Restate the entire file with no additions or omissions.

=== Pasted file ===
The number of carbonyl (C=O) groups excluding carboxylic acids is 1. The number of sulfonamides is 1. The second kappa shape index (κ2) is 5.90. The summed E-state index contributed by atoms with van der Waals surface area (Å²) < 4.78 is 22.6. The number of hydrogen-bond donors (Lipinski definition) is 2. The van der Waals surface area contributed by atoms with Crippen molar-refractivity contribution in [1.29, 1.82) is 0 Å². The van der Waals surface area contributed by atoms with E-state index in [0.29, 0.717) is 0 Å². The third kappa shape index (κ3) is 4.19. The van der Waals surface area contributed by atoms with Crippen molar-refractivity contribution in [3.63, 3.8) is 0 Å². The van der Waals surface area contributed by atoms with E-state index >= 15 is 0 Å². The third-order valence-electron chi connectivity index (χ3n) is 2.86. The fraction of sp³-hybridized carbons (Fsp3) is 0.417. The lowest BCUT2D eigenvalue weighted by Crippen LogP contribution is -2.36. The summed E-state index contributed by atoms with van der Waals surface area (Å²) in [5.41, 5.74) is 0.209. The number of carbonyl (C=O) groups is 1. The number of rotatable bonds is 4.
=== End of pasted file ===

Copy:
The number of carbonyl (C=O) groups excluding carboxylic acids is 1. The number of sulfonamides is 1. The second kappa shape index (κ2) is 5.90. The summed E-state index contributed by atoms with van der Waals surface area (Å²) < 4.78 is 22.6. The number of hydrogen-bond donors (Lipinski definition) is 2. The van der Waals surface area contributed by atoms with Crippen molar-refractivity contribution in [1.29, 1.82) is 0 Å². The van der Waals surface area contributed by atoms with E-state index in [0.29, 0.717) is 0 Å². The third kappa shape index (κ3) is 4.19. The van der Waals surface area contributed by atoms with Crippen molar-refractivity contribution in [3.63, 3.8) is 0 Å². The van der Waals surface area contributed by atoms with E-state index >= 15 is 0 Å². The third-order valence-electron chi connectivity index (χ3n) is 2.86. The fraction of sp³-hybridized carbons (Fsp3) is 0.417. The lowest BCUT2D eigenvalue weighted by Crippen LogP contribution is -2.36. The summed E-state index contributed by atoms with van der Waals surface area (Å²) in [5.41, 5.74) is 0.209. The number of carbonyl (C=O) groups is 1. The number of rotatable bonds is 4.